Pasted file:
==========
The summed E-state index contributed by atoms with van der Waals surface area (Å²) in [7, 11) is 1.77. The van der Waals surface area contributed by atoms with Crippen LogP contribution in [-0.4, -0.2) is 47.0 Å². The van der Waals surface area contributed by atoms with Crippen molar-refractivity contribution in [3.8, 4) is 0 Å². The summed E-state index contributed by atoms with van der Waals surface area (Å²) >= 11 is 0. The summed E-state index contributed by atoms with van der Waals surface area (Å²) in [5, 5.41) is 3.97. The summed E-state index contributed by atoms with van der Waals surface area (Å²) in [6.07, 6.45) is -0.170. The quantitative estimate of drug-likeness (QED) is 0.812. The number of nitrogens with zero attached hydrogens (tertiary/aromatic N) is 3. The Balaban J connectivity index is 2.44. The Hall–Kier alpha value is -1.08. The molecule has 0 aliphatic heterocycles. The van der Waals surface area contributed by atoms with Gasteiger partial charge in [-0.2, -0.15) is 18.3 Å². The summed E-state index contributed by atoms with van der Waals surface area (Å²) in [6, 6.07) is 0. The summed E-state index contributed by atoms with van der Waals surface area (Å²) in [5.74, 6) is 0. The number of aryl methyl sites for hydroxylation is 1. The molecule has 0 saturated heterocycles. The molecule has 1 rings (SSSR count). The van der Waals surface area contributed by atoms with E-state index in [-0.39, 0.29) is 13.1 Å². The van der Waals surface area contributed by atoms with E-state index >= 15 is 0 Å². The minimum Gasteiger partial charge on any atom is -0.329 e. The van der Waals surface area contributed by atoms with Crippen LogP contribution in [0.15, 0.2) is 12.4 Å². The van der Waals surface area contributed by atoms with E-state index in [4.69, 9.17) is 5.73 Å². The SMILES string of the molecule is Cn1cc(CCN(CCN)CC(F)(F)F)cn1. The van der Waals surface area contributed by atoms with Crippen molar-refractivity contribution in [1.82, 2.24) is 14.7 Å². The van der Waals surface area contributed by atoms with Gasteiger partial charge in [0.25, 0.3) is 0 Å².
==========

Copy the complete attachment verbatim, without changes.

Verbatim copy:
The summed E-state index contributed by atoms with van der Waals surface area (Å²) in [7, 11) is 1.77. The van der Waals surface area contributed by atoms with Crippen LogP contribution in [-0.4, -0.2) is 47.0 Å². The van der Waals surface area contributed by atoms with Crippen molar-refractivity contribution in [3.8, 4) is 0 Å². The summed E-state index contributed by atoms with van der Waals surface area (Å²) >= 11 is 0. The summed E-state index contributed by atoms with van der Waals surface area (Å²) in [5, 5.41) is 3.97. The summed E-state index contributed by atoms with van der Waals surface area (Å²) in [6.07, 6.45) is -0.170. The quantitative estimate of drug-likeness (QED) is 0.812. The number of nitrogens with zero attached hydrogens (tertiary/aromatic N) is 3. The Balaban J connectivity index is 2.44. The Hall–Kier alpha value is -1.08. The molecule has 0 aliphatic heterocycles. The van der Waals surface area contributed by atoms with Gasteiger partial charge in [-0.2, -0.15) is 18.3 Å². The summed E-state index contributed by atoms with van der Waals surface area (Å²) in [6, 6.07) is 0. The summed E-state index contributed by atoms with van der Waals surface area (Å²) in [5.74, 6) is 0. The number of aryl methyl sites for hydroxylation is 1. The molecule has 0 saturated heterocycles. The molecule has 1 rings (SSSR count). The van der Waals surface area contributed by atoms with E-state index in [-0.39, 0.29) is 13.1 Å². The van der Waals surface area contributed by atoms with E-state index >= 15 is 0 Å². The minimum Gasteiger partial charge on any atom is -0.329 e. The van der Waals surface area contributed by atoms with Crippen LogP contribution in [0.15, 0.2) is 12.4 Å². The van der Waals surface area contributed by atoms with E-state index in [4.69, 9.17) is 5.73 Å². The SMILES string of the molecule is Cn1cc(CCN(CCN)CC(F)(F)F)cn1. The van der Waals surface area contributed by atoms with Crippen molar-refractivity contribution in [1.82, 2.24) is 14.7 Å². The van der Waals surface area contributed by atoms with Gasteiger partial charge in [0.25, 0.3) is 0 Å².